When Choo Kyeong-jin, who lives in Seoul, South Korea, first heard about the coronavirus outbreak at a local psychiatric ward in February, it triggered a visceral reaction. Health authorities say the cluster afflicted all 102 patients and led to eight deaths.
“All I could think about was that it could have been me,” said 51-year old Choo, who for much of the past two decades has lived in a sprawling institutional care facility with hundreds of other people with disabilities.
Choo is paralyzed from below his neck — the result of a 1997 motorbike accident. He says his then-wife “abandoned” him at a group home, and for years, he thought he’d spend the rest of his life “locked up” inside one of these centers.
He now lives with a full-time caregiver in a subsidized apartment in Seoul. Choo says he hasn’t gone out much this year because he’s worried about catching COVID-19. But, he thinks he’s still better off here than back in the institution.
“In that kind of place, no matter how you try to protect yourself, you could still catch the coronavirus.”
“In that kind of place, no matter how you try to protect yourself, you could still catch the coronavirus,” he said.
Since the pandemic’s start, international rights groups and public health advocates have made the same warnings. And, following a string of COVID-19 deaths at a South Korean psychiatric hospital, rights activists there are again calling for these centers to close — they say these facilities were already dehumanizing and are now even more dangerous.
In April, as the first wave of the coronavirus spread across many countries, the United Nations cautioned that people with disabilities who live in residential care facilities face heightened risk of infection due to underlying health conditions and inability to socially distance, and they are more likely to experience “human rights violations, such as neglect, restraint, isolation and violence.”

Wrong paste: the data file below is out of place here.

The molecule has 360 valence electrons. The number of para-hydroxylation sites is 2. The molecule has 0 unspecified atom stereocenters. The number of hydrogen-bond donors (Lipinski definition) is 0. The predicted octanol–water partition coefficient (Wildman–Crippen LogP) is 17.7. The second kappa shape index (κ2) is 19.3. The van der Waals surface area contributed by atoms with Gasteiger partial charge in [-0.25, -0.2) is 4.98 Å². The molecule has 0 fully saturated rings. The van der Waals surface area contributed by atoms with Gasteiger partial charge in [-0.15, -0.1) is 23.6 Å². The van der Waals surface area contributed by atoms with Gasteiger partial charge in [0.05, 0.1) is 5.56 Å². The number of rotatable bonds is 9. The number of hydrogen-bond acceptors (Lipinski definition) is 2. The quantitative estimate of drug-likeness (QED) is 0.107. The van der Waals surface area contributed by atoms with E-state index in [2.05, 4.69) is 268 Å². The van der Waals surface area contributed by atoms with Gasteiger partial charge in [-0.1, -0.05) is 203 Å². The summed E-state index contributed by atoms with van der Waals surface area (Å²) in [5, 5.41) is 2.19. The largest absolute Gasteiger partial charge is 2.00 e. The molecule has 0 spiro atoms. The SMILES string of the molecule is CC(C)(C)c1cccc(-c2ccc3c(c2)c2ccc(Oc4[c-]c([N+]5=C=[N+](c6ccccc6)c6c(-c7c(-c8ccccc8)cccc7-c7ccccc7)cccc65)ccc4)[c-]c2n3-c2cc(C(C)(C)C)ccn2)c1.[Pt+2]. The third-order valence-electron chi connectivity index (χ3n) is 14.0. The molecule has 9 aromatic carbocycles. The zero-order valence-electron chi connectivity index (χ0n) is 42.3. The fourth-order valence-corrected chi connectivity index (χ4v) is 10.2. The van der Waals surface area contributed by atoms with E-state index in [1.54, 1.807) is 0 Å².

Official data on how the pandemic has impacted this global population is scarce, but reports in the US and UK media as well as from international advocacy organizations suggest a disproportionate infection and death rate.
In South Korea, the pandemic has added new momentum to a movement that has for years pushed for the complete deinstitutionalization of people with physical, developmental and mental health disabilities from congregate centers. Rights activists there say the country’s institutional care system already denies its residents opportunities to be active members of society and now makes their lives even more precarious.
The Korean government has recently implemented new policies that could lead to less reliance on institutions to care for those with disabilities. But, some say reforming the residential care system alone isn’t enough to address the greater challenge of making society more inclusive.
For Choo, having the power to take oneself out of the care system is the first step toward inclusion. He says life at his former institution was dictated by routine — he had no control over the most basic of daily tasks, like when to wake up or what to eat.